Thank you, Mr. Speaker. Today I rise on a multifaceted issue that several constituents have brought to my attention: single-use plastics and the sustainability of our economy and environment. Earlier this year, the federal government announced its intention to ban single-use plastics by 2021. This would be following suit to many jurisdictions around the world which have been responding to the appalling amount of plastic waste clogging waterways, polluting lands and water sources, poisoning our food, and killing marine life en masse.
I am happy to see that the GNWT has announced the beginning of the process to address waste reduction through the recently published Waste Resource Management Strategy and Implementation Plan. I hope that the next Assembly will continue to advocate and take a lead in the process of banning single-use plastics and other waste management strategies. The capacity to achieve this already exists locally in the NWT. Some vendors have already begun using compostable take-away containers, and I feel we should investigate other northern solutions to this problem. I also feel that we should be incentivizing this shift in behaviour by providing cash incentives and supporting waste management projects in our private sector.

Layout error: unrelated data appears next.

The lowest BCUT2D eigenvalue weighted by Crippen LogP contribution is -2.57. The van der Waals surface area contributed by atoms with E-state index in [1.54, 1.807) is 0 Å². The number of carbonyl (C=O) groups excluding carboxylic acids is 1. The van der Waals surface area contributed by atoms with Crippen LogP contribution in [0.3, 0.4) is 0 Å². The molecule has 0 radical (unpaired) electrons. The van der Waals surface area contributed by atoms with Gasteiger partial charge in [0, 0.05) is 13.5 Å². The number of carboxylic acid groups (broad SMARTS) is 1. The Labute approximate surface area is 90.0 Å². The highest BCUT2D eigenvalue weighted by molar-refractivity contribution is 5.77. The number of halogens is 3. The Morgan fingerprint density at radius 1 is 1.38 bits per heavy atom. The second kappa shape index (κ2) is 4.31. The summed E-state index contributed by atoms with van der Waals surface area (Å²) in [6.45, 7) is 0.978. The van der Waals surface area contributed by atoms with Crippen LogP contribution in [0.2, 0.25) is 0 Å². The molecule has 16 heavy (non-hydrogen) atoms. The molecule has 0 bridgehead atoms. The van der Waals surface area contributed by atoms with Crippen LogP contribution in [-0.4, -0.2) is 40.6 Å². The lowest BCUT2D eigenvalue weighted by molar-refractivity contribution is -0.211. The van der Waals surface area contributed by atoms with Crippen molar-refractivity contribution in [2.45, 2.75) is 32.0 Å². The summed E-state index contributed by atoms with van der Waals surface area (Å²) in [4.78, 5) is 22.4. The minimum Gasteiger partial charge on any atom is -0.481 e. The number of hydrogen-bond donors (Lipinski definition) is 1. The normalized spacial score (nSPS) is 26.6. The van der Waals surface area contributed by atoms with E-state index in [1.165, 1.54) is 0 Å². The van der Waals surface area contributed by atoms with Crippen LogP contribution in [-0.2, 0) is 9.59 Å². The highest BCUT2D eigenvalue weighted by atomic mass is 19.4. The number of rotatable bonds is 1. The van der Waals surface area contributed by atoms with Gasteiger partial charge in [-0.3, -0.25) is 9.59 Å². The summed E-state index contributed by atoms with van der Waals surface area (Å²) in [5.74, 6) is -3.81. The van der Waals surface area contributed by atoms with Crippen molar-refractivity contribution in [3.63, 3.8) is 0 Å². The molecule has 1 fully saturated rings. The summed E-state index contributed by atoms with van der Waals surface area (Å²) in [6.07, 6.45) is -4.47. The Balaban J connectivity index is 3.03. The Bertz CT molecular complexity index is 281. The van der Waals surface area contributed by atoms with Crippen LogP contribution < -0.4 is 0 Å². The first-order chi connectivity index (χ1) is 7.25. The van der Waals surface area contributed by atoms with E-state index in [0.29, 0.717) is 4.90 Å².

For example, the Vuntut Gwitchin people from the community of Old Crow, Yukon, began down this path in 2012 with the commissioning of a waste-to-energy facility. Since 2014, the facility has been operating and cleanly destroys up to three batches of 1.5 tonnes each per day of waste that would otherwise end up in a landfill.
This is but one part of the solution to the multifaceted problem of waste management that we face as a society. The GNWT can also take on a leading role on this matter. We have ENR offices all throughout our territory which could be used as collection points for recyclable materials. We can incentivize the use of compostable over single-use plastics, and we should be banning products like Styrofoam.
There are already a lot of people and groups around the world working on these issues. Conferences are held regularly. There is funding available from Ottawa and from philanthropic NGOs. I hope that we will all do our part to try to clean up our world and set a clearer path forward for future generations and ensure that the transition to a single-use plastic ban is done in a way that supports our private sector and supports those who are most concerned about this, individual families, households, business community, Indigenous governments, small communities who lack access to recycling facilities. We need a real plan that brings those resources to bear and ensure that we have a sound waste management system before this ban comes in place. Thank you Mr. Speaker.